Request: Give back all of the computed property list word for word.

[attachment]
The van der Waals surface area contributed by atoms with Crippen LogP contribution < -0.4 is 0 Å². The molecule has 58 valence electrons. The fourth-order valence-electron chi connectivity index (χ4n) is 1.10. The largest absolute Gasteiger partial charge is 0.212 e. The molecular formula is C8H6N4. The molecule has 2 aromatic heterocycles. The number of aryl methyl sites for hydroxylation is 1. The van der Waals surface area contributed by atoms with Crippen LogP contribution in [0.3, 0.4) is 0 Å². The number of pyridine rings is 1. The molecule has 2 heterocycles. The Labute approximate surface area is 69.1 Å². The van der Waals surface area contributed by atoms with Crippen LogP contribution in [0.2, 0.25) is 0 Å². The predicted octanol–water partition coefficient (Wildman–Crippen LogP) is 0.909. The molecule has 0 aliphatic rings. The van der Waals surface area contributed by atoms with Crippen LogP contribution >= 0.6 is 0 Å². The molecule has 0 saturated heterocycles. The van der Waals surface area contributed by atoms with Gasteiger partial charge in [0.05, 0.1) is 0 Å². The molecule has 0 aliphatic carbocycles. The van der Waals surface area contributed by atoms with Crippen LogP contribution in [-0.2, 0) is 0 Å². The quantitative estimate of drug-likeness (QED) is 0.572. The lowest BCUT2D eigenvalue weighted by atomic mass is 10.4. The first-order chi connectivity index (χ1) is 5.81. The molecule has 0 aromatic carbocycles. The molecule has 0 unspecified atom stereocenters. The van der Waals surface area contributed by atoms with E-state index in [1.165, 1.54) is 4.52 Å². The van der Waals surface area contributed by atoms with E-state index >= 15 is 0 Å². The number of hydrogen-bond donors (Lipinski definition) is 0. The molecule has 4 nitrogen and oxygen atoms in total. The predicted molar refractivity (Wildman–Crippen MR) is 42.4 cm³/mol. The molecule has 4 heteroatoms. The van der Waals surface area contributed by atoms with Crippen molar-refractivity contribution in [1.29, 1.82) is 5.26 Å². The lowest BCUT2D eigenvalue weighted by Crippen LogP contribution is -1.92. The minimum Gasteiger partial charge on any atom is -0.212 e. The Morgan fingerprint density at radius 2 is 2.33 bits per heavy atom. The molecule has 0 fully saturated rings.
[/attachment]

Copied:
The van der Waals surface area contributed by atoms with Crippen LogP contribution < -0.4 is 0 Å². The molecule has 58 valence electrons. The fourth-order valence-electron chi connectivity index (χ4n) is 1.10. The largest absolute Gasteiger partial charge is 0.212 e. The molecular formula is C8H6N4. The molecule has 2 aromatic heterocycles. The number of aryl methyl sites for hydroxylation is 1. The van der Waals surface area contributed by atoms with Crippen LogP contribution in [0.3, 0.4) is 0 Å². The number of pyridine rings is 1. The molecule has 2 heterocycles. The Labute approximate surface area is 69.1 Å². The van der Waals surface area contributed by atoms with Crippen LogP contribution in [0.2, 0.25) is 0 Å². The predicted octanol–water partition coefficient (Wildman–Crippen LogP) is 0.909. The molecule has 0 aliphatic rings. The van der Waals surface area contributed by atoms with Crippen LogP contribution >= 0.6 is 0 Å². The molecule has 0 saturated heterocycles. The van der Waals surface area contributed by atoms with Gasteiger partial charge in [0.05, 0.1) is 0 Å². The molecule has 0 aliphatic carbocycles. The van der Waals surface area contributed by atoms with Crippen LogP contribution in [-0.2, 0) is 0 Å². The quantitative estimate of drug-likeness (QED) is 0.572. The lowest BCUT2D eigenvalue weighted by atomic mass is 10.4. The first-order chi connectivity index (χ1) is 5.81. The molecule has 0 aromatic carbocycles. The molecule has 0 unspecified atom stereocenters. The van der Waals surface area contributed by atoms with E-state index in [1.165, 1.54) is 4.52 Å². The van der Waals surface area contributed by atoms with E-state index >= 15 is 0 Å². The number of hydrogen-bond donors (Lipinski definition) is 0. The molecule has 4 nitrogen and oxygen atoms in total. The predicted molar refractivity (Wildman–Crippen MR) is 42.4 cm³/mol. The molecule has 4 heteroatoms. The van der Waals surface area contributed by atoms with Crippen molar-refractivity contribution in [1.29, 1.82) is 5.26 Å². The lowest BCUT2D eigenvalue weighted by Crippen LogP contribution is -1.92. The minimum Gasteiger partial charge on any atom is -0.212 e. The Morgan fingerprint density at radius 2 is 2.33 bits per heavy atom. The molecule has 0 fully saturated rings.